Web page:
“Every time we draw a cartoon of Mohammed, every time we draw a cartoon of prophets, every time we draw a cartoon of God, we defend the freedom of religion,” – Gérard Biard,.
Firstly as a Muslim, I do not support the mass shooting at Charlie Hebdo’s office and it must not been done in the name of Islam because it is wrong according to the teaching of Islam Ahli As-Sunnah Wa Al-Jama`ah, as what we practise in Malaysia.
Now, it is always interesting to see how people interpret freedom of speech and freedom of religion and use them for their own agendas.
I do not understand why humiliating and disgracing religions can be regarded as defending freedom of religion.
Freedom of religion means the rights for everybody to manifest his or her religion in teaching, practice, worship, and observance; and not the rights for everybody to insult religions.
So people who support freedom of religion must respect these rights and not the other way around.
When one make fun and disgraces a religion, the person no longer respect the rights of the believers of that religion; hence there is no more freedom of religion.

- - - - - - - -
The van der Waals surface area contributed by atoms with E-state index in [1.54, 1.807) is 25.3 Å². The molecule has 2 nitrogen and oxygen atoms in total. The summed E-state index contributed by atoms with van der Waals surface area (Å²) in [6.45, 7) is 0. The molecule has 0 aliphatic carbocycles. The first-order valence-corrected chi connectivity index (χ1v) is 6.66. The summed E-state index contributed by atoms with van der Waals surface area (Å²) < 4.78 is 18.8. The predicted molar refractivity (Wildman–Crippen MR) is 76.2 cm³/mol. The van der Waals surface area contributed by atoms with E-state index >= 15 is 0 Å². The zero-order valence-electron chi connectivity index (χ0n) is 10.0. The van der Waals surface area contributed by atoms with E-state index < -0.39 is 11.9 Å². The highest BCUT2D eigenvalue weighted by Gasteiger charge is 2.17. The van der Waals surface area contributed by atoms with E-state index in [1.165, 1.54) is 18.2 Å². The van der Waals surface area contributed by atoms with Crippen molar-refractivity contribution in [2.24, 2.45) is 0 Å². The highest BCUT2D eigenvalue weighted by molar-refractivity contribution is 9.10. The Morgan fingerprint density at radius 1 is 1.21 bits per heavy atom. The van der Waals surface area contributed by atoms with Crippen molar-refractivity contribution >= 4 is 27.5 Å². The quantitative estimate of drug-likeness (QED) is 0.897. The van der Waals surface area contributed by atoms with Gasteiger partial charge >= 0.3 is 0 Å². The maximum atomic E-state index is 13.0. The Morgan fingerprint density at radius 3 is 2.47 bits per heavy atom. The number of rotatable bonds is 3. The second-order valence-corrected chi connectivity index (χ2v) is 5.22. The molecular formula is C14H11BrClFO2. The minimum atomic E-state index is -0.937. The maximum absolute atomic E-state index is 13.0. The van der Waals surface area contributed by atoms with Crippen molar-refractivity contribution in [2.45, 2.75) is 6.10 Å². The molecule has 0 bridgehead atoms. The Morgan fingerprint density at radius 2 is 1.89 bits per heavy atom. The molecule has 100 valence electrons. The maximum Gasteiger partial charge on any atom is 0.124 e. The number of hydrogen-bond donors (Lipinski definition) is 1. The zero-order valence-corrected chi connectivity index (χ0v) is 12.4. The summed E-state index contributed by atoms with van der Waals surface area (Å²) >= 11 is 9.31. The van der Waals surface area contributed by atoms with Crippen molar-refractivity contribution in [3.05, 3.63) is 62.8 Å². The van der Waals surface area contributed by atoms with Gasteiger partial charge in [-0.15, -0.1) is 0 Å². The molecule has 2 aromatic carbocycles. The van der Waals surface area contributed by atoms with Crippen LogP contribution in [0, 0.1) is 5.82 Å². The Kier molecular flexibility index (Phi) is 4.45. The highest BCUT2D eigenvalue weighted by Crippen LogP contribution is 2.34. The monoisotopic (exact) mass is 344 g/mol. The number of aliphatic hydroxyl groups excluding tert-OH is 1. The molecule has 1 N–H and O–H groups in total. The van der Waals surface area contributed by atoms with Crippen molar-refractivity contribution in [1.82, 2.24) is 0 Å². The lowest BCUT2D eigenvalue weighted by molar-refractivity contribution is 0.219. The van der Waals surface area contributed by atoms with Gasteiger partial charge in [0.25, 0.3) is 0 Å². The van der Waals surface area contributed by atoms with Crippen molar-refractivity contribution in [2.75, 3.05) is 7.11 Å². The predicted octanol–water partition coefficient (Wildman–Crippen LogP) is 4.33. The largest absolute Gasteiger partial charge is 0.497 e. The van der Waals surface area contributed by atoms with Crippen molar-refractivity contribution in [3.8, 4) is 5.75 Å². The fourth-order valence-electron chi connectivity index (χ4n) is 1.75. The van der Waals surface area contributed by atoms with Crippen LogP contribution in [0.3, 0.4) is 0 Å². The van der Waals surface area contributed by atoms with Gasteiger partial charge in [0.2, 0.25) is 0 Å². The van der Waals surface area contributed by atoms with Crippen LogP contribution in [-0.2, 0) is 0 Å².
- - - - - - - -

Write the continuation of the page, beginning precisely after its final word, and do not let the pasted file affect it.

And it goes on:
Then talking about freedom of expression and freedom of speech, some people believe in total freedom and that they have the rights to do anything or say anything they like, including to purposely hurting or insulting others and there is no limit to how far they can go.
I cannot comment about the French law regarding freedom of expression and freedom of speech because I do not know about the constitution of the country; however as a civilised and responsible person I think that it is weird to purposely make fun and insult religion just because the law allows one to do so.
Just because my mother bought me a big box of my favourite chocolate, it does not mean that I should eat them all at once, because that will not be healthy; and so I must think before I do something.
It is a good thing because we must learn to respect each other and while some people love to insult others, most of them do not like to be insulted in return.